Last evening the owners of Tommyrotter Distillery held a soft opening, in anticipation of their grand opening this coming Saturday. First of all, let me say that the building where the distillery is housed, 500 Seneca, is drop dead gorgeous I still can’t get used to seeing this striking beauty every time I head to Larkinville. The mixed-use project is being undertaken by 500 Seneca Street LLC, comprised of Frontier Group of Companies and Savarino Companies.
Stepping into Tommyrotter, one gets the immediate sense of an industrial chicness that permeates the place. Owners Bobby Finan and Sean Insalaco have keenly utilized a very unusual spatial layout to accommodate their needs. Up top (street level), visitors are greeted by a tasting room that also seconds as a retail product showroom. The room was designed by the Block Club team, and features custom made furniture in a sharp, streamlined, no BS kinda way.
From the tasting room, a staircase leads down to the distillery, where there is also plenty of room for events, such as the one that was held last evening. The medium-sized production floor also allows room for expansion, as does a connecting hallway that leads to more room for room for growth as the owners look to expand toadditional markets. The production space was designed by CJS Architects.
I caught up with partner/head distiller Bobby Finan earlier today to talk about Tommyrotter’s formations, starting with the name. He told me that the name pays tribute to a group of regional artisans that made major roads in the Arts and Crafts Movement. These artisans formed Tommyrotters Club, which was bold and adventurous for the era. Their dedication to their work and the impact that they made, are still felt in this community today. Bobby and Sean felt that the Tommyrotter Club embodied everything that they wanted to represent in their distilling process.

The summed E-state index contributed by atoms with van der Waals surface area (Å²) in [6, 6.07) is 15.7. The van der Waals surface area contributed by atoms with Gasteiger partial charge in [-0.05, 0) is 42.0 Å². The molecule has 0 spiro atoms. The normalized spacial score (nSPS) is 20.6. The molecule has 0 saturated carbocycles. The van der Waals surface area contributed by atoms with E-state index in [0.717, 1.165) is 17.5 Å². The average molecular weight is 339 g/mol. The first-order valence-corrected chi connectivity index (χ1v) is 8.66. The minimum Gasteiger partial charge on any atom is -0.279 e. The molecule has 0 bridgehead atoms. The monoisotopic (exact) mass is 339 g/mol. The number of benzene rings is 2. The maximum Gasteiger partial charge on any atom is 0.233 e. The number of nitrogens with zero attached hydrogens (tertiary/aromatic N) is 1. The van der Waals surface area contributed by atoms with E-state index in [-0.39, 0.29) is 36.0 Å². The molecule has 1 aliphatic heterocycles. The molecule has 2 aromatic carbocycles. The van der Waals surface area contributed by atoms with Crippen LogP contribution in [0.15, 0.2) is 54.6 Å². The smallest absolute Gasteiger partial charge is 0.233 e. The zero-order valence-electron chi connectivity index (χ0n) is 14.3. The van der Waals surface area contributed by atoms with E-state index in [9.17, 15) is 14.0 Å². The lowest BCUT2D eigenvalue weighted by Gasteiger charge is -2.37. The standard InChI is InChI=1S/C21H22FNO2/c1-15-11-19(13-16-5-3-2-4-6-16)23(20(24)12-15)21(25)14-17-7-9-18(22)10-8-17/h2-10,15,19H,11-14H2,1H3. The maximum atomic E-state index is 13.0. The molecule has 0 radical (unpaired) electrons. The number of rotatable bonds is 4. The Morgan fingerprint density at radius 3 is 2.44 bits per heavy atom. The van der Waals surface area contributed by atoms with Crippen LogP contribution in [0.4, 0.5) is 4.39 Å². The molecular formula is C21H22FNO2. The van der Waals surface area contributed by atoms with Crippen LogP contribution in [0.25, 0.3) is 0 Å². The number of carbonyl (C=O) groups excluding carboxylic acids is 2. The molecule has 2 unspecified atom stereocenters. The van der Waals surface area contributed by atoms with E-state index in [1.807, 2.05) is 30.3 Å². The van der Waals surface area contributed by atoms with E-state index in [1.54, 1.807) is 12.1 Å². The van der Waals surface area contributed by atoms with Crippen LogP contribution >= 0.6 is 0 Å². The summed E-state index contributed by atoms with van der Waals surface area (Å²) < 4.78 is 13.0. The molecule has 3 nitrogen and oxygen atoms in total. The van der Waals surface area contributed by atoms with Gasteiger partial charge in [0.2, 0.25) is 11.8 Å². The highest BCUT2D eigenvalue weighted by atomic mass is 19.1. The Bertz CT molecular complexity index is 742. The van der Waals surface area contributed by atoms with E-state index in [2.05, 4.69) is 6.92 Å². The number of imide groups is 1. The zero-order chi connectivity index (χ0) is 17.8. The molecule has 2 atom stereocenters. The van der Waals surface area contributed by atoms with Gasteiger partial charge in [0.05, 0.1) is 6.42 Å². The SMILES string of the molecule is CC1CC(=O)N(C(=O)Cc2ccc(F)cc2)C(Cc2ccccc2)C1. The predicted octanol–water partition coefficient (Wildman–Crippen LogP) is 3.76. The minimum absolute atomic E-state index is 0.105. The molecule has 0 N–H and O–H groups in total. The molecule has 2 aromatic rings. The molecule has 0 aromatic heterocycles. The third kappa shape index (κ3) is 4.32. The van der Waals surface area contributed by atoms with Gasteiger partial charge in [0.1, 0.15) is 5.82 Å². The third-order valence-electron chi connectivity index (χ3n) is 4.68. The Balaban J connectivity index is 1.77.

“It’s very unique and simultaneously juniper and botanical rich. We have great branding that tells a great story that I think people will enjoy. Our vodka is great on its own but is also a great canvas to build our gin upon. Our small stills have been a great starting point for developing our products. They allow us great control over the distillation process as they run slow and in small batched. Currently, we are producing vodka and gin, but we can’t wait to start messing around with whiskeys, particularly a bourbon. We’re also going to start our barrel aged gin soon. The goal is to keep expanding and we’ve placed a larger still on order to accommodate our growth.”
If you’re trying to picture which district in Buffalo this distillery is in, it’s in The Hydraulics aka Larkinville. Yes, Larkinville has expanded to encompass the small batch craft distillery. “We love what these guys are doing,” Harry Zemsky, owner of Hydraulic Hearth told me. “We will be including Tommyrotter in our marketing efforts. They will be added to the Larkinville map that we are creating.”
“It’s nice to be included in the Larkinville footprint,” Bobby responded. “We are banding together – Flying Bison, CBW, BFLO Distilling Company, and more to come. I also just received confirmation that a restaurant has signed on to open in this building, and we are anticipating great synergy there. They are hoping to be open by November. ”
At the moment, the only place to purchase and taste a Tommyrotter creation is to stop into the tasting room. At the end of the summer they plan on increasing volume for liquor stores and bars/restaurants in the region (starting in September). Bobby and Sean also plan on getting into the NYC market as soon as possible, and distribution points across the state. Sean is concentrating on the operational growth of Tommyrotter, while Bobby is honing his skills on the products. “In order to get to where I am today, I worked at a Central NY distillery, which is where I cut my teeth. I learned the old fashioned way, by working the trade and a lot of trail and error. There were no distillery schools around when I entered the field.”
This Saturday, if your gin and tonic is screaming for a local twist, then you know just where to go. Or if your Sunday Bloody Mary is missing its mark, there’s a remedy for that too. And all the while you will be supporting a local distillery that is now making its mark in a part of the city that is literally transforming right in front of our eyes.
Tommyrotter Distillery | 500 Seneca Street | Open to the public Saturday, July 18, 2015 (12PM-4PM). Hours after opening weekend will be Thursday (4-8PM) Friday (4-8PM) Saturday (12-4PM) | Learn more | Facebook |